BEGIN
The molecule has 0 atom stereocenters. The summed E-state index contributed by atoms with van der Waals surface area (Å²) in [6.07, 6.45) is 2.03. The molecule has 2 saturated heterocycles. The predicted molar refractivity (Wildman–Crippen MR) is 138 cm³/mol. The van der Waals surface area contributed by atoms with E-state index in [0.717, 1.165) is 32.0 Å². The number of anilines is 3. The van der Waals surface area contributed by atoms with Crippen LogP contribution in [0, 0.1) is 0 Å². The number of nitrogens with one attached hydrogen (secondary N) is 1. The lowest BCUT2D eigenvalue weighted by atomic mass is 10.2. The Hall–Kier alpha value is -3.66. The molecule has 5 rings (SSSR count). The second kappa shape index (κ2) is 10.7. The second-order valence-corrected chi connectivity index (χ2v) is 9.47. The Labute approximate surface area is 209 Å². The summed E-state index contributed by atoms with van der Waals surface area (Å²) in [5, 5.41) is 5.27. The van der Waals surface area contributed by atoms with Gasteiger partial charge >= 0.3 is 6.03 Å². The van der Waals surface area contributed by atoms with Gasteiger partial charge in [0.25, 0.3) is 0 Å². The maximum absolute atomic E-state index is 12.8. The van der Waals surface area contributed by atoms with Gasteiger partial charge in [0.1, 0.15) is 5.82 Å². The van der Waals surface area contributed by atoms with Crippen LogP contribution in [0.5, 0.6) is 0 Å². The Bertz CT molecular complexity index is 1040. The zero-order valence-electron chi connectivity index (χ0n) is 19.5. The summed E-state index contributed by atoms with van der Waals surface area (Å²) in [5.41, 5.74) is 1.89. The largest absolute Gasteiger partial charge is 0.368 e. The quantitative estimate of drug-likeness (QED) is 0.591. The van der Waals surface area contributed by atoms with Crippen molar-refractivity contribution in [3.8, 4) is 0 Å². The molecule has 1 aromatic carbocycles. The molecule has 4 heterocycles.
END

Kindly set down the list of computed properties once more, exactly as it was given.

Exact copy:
The molecule has 0 atom stereocenters. The summed E-state index contributed by atoms with van der Waals surface area (Å²) in [6.07, 6.45) is 2.03. The molecule has 2 saturated heterocycles. The predicted molar refractivity (Wildman–Crippen MR) is 138 cm³/mol. The van der Waals surface area contributed by atoms with E-state index in [0.717, 1.165) is 32.0 Å². The number of anilines is 3. The van der Waals surface area contributed by atoms with Crippen LogP contribution in [0, 0.1) is 0 Å². The number of nitrogens with one attached hydrogen (secondary N) is 1. The lowest BCUT2D eigenvalue weighted by atomic mass is 10.2. The Hall–Kier alpha value is -3.66. The molecule has 5 rings (SSSR count). The second kappa shape index (κ2) is 10.7. The second-order valence-corrected chi connectivity index (χ2v) is 9.47. The Labute approximate surface area is 209 Å². The summed E-state index contributed by atoms with van der Waals surface area (Å²) in [5, 5.41) is 5.27. The van der Waals surface area contributed by atoms with Gasteiger partial charge >= 0.3 is 6.03 Å². The van der Waals surface area contributed by atoms with Gasteiger partial charge in [0.25, 0.3) is 0 Å². The maximum absolute atomic E-state index is 12.8. The van der Waals surface area contributed by atoms with Gasteiger partial charge in [0.1, 0.15) is 5.82 Å². The van der Waals surface area contributed by atoms with Crippen LogP contribution in [0.5, 0.6) is 0 Å². The Bertz CT molecular complexity index is 1040. The zero-order valence-electron chi connectivity index (χ0n) is 19.5. The summed E-state index contributed by atoms with van der Waals surface area (Å²) in [5.41, 5.74) is 1.89. The largest absolute Gasteiger partial charge is 0.368 e. The quantitative estimate of drug-likeness (QED) is 0.591. The van der Waals surface area contributed by atoms with Crippen molar-refractivity contribution in [3.8, 4) is 0 Å². The molecule has 1 aromatic carbocycles. The molecule has 4 heterocycles.